(side note: grease is a compound made of of liquid oil, held in suspension by a soap sponge). Added heat brings more oil out of suspension, which means more of it wicks away from the bearing, which increases the heat.. and You see where this is going. Over a while, we get bearing failure. Along the way, though, we added to the work the motor had to do in order to keep the belt moving, and hastened along the eventual control board failure.
Unusual Wear and Tear: While the walking belt and deck are dirty, they are wearing at an unusual rate. Too much dirt, and not enough lubrication will cause premature failure of both the deck and the walking belt.
Routine service is the single best thing we can do to keep that treadmill running right and not need extensive repairs. Every 6 months, a competent professional should spend an hour taking the machine apart, inspecting, cleaning, and lubricating. It's like changing the oil in a car: It's easy and cheap, unless it is not done, and then stuff gets expensive real fast.
Routine service: cleaning, inspection, and lubrication following manufacture's recommended schedule. Is it worth it?
We need to devote an entire blog to just this subject of service and repair of fitness and exercise equipment, but, for now, here's something to go on.
The short answer is an easy, "Yes".
All fitness and exercise equipment should be routinely serviced and maintained. It's just like a car, truck or any other mechanical equipment: proper maintenance extends its functional life, lowers total cost of ownership, get's the most out of the initial investment.
But it's expensive and the equipment is running fine! We can get by without it.
Yes, that is absolutely true. A Full Commercial Treadmill will run non-stop, 24x7, for a very long time, with absolutely zero maintenance, cleaning, or anything. Then, one day, probably years from now, it will die.
Let's look at the numbers for two treadmills, both purchased brand new, both in the same exact user environment. Treadmill A does not get routine service. Treadmill B does get routine service.
Let's also assume a 6 month service interval, and maybe 500 miles/month use.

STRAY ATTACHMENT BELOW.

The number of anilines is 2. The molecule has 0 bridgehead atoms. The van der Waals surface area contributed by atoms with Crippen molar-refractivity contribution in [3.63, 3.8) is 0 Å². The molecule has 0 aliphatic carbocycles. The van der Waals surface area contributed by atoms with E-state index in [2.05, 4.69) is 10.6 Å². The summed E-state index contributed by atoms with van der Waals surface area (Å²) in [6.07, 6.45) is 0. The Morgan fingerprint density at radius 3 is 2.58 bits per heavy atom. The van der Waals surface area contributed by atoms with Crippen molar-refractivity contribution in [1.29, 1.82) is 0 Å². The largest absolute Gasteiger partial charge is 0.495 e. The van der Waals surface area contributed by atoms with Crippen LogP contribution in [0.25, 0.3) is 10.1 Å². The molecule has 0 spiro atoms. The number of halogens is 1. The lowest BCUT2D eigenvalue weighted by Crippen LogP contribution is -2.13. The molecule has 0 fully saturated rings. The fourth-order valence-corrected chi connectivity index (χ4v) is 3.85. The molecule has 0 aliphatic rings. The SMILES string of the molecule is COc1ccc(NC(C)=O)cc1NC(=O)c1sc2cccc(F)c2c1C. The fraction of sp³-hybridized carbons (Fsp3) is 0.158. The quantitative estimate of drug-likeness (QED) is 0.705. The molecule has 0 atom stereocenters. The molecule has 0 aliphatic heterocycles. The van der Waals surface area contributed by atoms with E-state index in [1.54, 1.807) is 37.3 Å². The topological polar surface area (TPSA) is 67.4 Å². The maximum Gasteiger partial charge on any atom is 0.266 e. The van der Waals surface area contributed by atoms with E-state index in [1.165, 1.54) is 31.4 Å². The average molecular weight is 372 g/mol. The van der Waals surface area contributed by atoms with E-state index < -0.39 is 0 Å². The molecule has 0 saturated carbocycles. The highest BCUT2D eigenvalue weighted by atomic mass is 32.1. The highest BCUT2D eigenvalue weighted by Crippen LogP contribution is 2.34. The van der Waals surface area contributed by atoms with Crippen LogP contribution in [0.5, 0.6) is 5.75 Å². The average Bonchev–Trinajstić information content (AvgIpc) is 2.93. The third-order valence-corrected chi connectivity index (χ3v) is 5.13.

Treadmill A Treadmill B Miles
Initial Cost: $5,500 $5,500
6 mo service 000 $65 3,000
12 mo service 000 $65 6,000
18 month 000 $65 9,000
24 month 000 $65 12,000
30 month 000 $65 15,000
$500 replace belt, flip deck
$200 replace worn elevation assy parts
36 months 0000 $65 18,000
Cost @ 3 yrs $5,500 $6,590
Hidden Costs: $500 (new belt) 000
$200 (elev assy) 000
$500 (new motor) 000
$400 (troubleshooting) 000
???? lost use 000
??? upset residents 000
??? LIABILITY FOR NOT MAINTAINING EQUIPMENT THAT COULD INJURE OR KILL PEOPLE!
So what's the cost of not doing routine treadmill service and maintenance on Treadmill A?
It has the same use as Treadmill B, so it still needs a belt replaced, $500.00. It still needs the deck flipped, $200. Treadmill A, was still cheaper to operate. The owner could have skipped all the routine stuff and just replaced the belt and deck in three years.
Hidden costs. Hidden failures. The heart of any treadmill is an electric motor. The two biggest enemies of all electric motors are heat and dirt/filth. With treadmills, especially if they are in a carpeted room, dirt builds up on the electric motor housing, internal parts, bearings, connections. The dirt acts like an insulator, allowing heat that should be dissipated
to build up. Overtime, motor performance is degraded by excessive heat build up. Excessive heat can literally cook the grease out of "lubed for life" motor and shaft bearings. Faulty bearings are noisy and require a lot more energy to turn. When the motor has to work harder to do the job, it draws more amps (power). When the motor draws more amps, it creates more heat, which adds to the problem.
Then we have what we call a "major component failure". Off the cuff, I'd say that's $500 to replace that motor. Then we have to troubleshoot and figure out what else got torn up when that motor failed?
While we are working on getting the "burned up treadmill back to life, it is inoperable. Residents and guests can no longer use the treadmill, plus maintenance guys are running around, doing major repairs, interrupting their work out. Everyone is upset, except the service tech, drawing $65/hour to fix the machine (Actually, he is upset too, because all of this could have been avoided by proper, routine service and maintenance of that poor treadmill).
Let's keep everyone happy and maintain that fitness and exercise equipment.
Holiday Cheers; Thieves Are Here (not that they ever left)
We thank Al Gore for inventing the internet just as much as the next folks do. It makes everything free and easy. Gone are the days when we have to get up, get out of our jammies, shave, and actually leave the house to do.. ugh.. work. Now we can tele-commute and read Reddit all day from the comforts of our home office, instead of having to slog in to bogart the company's resources. Kinda miss that K-cup coffee though....
Of course these internet luxuries are also available to the thieves and hucksters of the world, so they can telecommute too. Unfortunately for hard working, busy business folks, the thieves are not spending all day on Reddit. Rather, the crooks are working diligently to develop ways to separate us from our hard won earnings, data, and reputations.